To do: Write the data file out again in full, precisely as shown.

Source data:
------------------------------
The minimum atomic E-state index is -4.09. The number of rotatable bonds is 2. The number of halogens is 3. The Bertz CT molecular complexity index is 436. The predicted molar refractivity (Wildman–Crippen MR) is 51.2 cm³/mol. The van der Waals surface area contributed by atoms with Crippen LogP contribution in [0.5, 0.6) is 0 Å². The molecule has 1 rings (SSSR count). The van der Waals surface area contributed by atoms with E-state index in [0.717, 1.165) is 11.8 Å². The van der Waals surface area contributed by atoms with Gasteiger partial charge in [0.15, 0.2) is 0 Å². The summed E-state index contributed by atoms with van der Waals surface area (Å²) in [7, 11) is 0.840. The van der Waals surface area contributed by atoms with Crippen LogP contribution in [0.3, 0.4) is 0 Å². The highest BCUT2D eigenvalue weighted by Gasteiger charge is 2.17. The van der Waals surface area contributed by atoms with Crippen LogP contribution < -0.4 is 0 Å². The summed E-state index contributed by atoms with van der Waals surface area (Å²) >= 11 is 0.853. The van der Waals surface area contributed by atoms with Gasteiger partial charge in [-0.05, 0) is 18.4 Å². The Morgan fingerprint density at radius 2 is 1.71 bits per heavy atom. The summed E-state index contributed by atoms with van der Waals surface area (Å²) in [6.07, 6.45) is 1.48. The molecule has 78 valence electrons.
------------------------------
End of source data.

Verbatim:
The minimum atomic E-state index is -4.09. The number of rotatable bonds is 2. The number of halogens is 3. The Bertz CT molecular complexity index is 436. The predicted molar refractivity (Wildman–Crippen MR) is 51.2 cm³/mol. The van der Waals surface area contributed by atoms with Crippen LogP contribution in [0.5, 0.6) is 0 Å². The molecule has 1 rings (SSSR count). The van der Waals surface area contributed by atoms with E-state index in [0.717, 1.165) is 11.8 Å². The van der Waals surface area contributed by atoms with Gasteiger partial charge in [0.15, 0.2) is 0 Å². The summed E-state index contributed by atoms with van der Waals surface area (Å²) in [7, 11) is 0.840. The van der Waals surface area contributed by atoms with Crippen LogP contribution in [0.3, 0.4) is 0 Å². The highest BCUT2D eigenvalue weighted by Gasteiger charge is 2.17. The van der Waals surface area contributed by atoms with Crippen LogP contribution < -0.4 is 0 Å². The summed E-state index contributed by atoms with van der Waals surface area (Å²) >= 11 is 0.853. The van der Waals surface area contributed by atoms with Gasteiger partial charge in [-0.05, 0) is 18.4 Å². The Morgan fingerprint density at radius 2 is 1.71 bits per heavy atom. The summed E-state index contributed by atoms with van der Waals surface area (Å²) in [6.07, 6.45) is 1.48. The molecule has 78 valence electrons.